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Initially published in NeWest Review, February/March 1989
and then in Twentieth Century Poetry and Poetics

Lorna Crozier, From 'Who's Listening?'

'We are telling you this because you are sensitive people, because you are poets. We know you will take our stories back with you, you will put them into words.'

All across Chile that's the kind of reaction we got when people found out we were poets. No matter what they had gone through, no matter what terrible position they were in , they believed in the power of words. There was an overwhelming respect for poetry and what it can do, and that respect made me feel I had to write about what I heard.

When Patrick and I got back to Saskatoon, we wrote a radio script about out trip for the CBC and we wrote some poems. I didn't want to write from the point of view of someone who understood Chile; in the poems, I didn't want to pretend to be someone who had put her life on the line. Instead I tried to find the connections between my experiences there and here, between the people I met and me. I wanted the poems to come out of the nexus of the two worlds, that place where they and I met and knew each other. Poems can only happen in a moment or recognition, of intense and clear seeing ...

Our trip took place over a year ago, but I often think of that woman and hear her words, especially when I need to be reminded that poetry somewhere has value - when I see the narrow shelves of poetry books hidden away in the backs of book stores (if they are there at all), when ten people show up for a poetry reading, when poems are used merely as 'fillers' in all but literary magazines, when the man beside me on the airplane become uncomfortable when he asks me what I do and I reply. In countries like ours, even the poets see themselves as slightly eccentric and out of place, often alienated from the very people they write about.

The words We are telling you this because you are poets are what keep me going some days when I feel depressed by our society's lack of interest in poetry and other arts. Yet I'm taking the easy way out by finding comfort in her words - I don't live in Chile, I live in Canada, and although I was inspired by the faith of that small peasant woman, I write for my own people and out of my own peculiar place. Nor do I want to romanticize the poetry loving country of Chile - I would rather live in Canada as an ignored poet than elsewhere where I and my countrymen and women would have to fear for our lives. so I must come back to the question: Why do I write when no one is listening?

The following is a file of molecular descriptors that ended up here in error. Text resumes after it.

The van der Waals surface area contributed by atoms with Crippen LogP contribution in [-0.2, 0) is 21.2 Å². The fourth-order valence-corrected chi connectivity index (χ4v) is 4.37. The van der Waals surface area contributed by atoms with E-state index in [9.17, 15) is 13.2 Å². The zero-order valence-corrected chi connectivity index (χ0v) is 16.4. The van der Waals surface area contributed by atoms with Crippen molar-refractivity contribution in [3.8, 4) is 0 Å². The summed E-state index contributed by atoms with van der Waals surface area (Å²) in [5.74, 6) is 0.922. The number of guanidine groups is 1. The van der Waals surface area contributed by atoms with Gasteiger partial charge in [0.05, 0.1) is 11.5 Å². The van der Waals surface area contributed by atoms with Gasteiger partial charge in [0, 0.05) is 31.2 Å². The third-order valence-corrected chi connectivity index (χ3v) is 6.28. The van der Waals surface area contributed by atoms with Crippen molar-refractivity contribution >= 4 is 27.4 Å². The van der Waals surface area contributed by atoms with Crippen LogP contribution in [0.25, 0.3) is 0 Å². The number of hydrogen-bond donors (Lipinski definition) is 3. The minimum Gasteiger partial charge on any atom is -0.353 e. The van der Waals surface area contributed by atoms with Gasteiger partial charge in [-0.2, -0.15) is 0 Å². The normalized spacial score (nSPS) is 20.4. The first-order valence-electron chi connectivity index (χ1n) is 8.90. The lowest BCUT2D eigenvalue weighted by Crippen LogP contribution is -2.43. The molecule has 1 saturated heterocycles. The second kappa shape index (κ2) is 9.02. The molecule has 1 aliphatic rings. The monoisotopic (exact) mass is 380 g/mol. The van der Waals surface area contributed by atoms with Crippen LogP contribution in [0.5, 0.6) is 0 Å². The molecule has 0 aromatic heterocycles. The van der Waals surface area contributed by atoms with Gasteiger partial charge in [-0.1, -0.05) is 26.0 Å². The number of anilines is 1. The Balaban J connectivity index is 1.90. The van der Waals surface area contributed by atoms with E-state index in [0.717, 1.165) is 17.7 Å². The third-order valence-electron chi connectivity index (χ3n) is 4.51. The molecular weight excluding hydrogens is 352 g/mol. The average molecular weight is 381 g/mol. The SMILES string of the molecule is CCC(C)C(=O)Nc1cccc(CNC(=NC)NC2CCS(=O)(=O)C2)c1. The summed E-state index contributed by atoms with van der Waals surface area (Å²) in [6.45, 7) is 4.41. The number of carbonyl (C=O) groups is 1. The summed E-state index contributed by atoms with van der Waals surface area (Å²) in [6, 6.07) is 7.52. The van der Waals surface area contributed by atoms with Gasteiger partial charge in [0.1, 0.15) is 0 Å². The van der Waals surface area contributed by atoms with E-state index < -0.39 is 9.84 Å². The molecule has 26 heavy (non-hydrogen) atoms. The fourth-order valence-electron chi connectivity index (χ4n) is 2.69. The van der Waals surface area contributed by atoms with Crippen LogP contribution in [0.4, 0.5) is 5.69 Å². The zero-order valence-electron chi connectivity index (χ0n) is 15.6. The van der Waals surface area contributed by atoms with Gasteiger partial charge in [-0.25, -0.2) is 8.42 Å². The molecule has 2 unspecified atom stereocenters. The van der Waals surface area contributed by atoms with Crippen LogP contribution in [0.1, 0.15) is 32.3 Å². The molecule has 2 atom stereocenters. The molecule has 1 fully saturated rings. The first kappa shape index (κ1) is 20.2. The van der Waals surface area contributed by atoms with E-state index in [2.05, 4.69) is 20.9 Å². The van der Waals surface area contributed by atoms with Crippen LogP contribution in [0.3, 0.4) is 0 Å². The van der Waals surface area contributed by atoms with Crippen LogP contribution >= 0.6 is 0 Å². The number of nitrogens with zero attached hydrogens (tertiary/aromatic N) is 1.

Flaubert said, "you must write according to your feelings, be sure those feelings are true and let everything else go hang." I write because I am angry, because I am in love, because I fear the passing of foxes and owls, of all beautiful things. I write because the world is mortal and I and those I love are dying.

I write because I want to tell myself the stories. I never heard as a child, as a grown woman, the stories I still can't find in books. Adrienne Rich says, "Begin with the material. Pick up again the long struggle against lofty and privileged abstraction. Perhaps this is the core of the revolutionary process, whether it calls itself Marxist or Third World Feminist or all three ... a rebellion against the idolatry of pure ideas, the belief that ideas have a life of their own and float along above the heads of ordinary people - women, the poor, the uninitiated."

I throw out the poem like a net and pull things together with thin threads of language that need mending, that need new patterns to catch the light. this is my woman's work, pulling these threads through my voice. I write for the deer I become in the forest, for Gwendolyn MacEwen's green thunder, for the woman who named her daughter 'Liberty', for the man next door shovelling his walk before his children get up for school. I write because I still believe that words have magic, that they can change things, like the Medicine Man who give my friend a Cree name to treat her cancer because the herbs he's prescribing wouldn't recognize her without it.

I write for the best part of me, my real audience, the ideal self that sits somewhere in my strudy and hears the lines of the poem as I revise and read out loud, and sometimes get it right. I write in case someone, anyone, is listening.

Lorna Crozier's works copyright © to the author.

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